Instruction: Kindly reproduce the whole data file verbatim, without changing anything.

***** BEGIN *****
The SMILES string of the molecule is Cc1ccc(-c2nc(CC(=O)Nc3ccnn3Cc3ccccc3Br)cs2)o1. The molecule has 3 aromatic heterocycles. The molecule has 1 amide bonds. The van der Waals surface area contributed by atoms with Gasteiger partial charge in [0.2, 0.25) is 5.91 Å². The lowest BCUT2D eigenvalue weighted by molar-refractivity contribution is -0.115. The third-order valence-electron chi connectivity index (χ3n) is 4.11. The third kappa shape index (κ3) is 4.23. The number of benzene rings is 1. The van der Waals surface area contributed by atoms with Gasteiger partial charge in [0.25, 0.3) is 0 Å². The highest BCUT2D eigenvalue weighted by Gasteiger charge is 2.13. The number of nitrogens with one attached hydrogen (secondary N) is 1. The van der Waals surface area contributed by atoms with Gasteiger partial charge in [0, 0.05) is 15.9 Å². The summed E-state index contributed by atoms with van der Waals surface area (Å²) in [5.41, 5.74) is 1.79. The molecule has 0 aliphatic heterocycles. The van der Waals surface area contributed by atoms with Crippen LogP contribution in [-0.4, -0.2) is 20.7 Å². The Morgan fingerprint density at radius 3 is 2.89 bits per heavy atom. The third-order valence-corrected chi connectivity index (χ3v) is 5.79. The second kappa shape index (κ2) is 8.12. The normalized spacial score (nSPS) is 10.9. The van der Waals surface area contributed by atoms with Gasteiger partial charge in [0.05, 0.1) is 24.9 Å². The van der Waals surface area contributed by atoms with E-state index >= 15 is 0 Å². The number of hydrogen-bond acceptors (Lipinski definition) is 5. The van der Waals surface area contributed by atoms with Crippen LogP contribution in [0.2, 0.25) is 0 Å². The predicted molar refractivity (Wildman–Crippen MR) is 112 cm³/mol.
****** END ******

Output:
The SMILES string of the molecule is Cc1ccc(-c2nc(CC(=O)Nc3ccnn3Cc3ccccc3Br)cs2)o1. The molecule has 3 aromatic heterocycles. The molecule has 1 amide bonds. The van der Waals surface area contributed by atoms with Gasteiger partial charge in [0.2, 0.25) is 5.91 Å². The lowest BCUT2D eigenvalue weighted by molar-refractivity contribution is -0.115. The third-order valence-electron chi connectivity index (χ3n) is 4.11. The third kappa shape index (κ3) is 4.23. The number of benzene rings is 1. The van der Waals surface area contributed by atoms with Gasteiger partial charge in [0.25, 0.3) is 0 Å². The highest BCUT2D eigenvalue weighted by Gasteiger charge is 2.13. The number of nitrogens with one attached hydrogen (secondary N) is 1. The van der Waals surface area contributed by atoms with Gasteiger partial charge in [0, 0.05) is 15.9 Å². The summed E-state index contributed by atoms with van der Waals surface area (Å²) in [5.41, 5.74) is 1.79. The molecule has 0 aliphatic heterocycles. The van der Waals surface area contributed by atoms with Crippen LogP contribution in [-0.4, -0.2) is 20.7 Å². The Morgan fingerprint density at radius 3 is 2.89 bits per heavy atom. The third-order valence-corrected chi connectivity index (χ3v) is 5.79. The second kappa shape index (κ2) is 8.12. The normalized spacial score (nSPS) is 10.9. The van der Waals surface area contributed by atoms with Gasteiger partial charge in [0.05, 0.1) is 24.9 Å². The van der Waals surface area contributed by atoms with E-state index >= 15 is 0 Å². The number of hydrogen-bond acceptors (Lipinski definition) is 5. The van der Waals surface area contributed by atoms with Crippen LogP contribution in [0.2, 0.25) is 0 Å². The predicted molar refractivity (Wildman–Crippen MR) is 112 cm³/mol.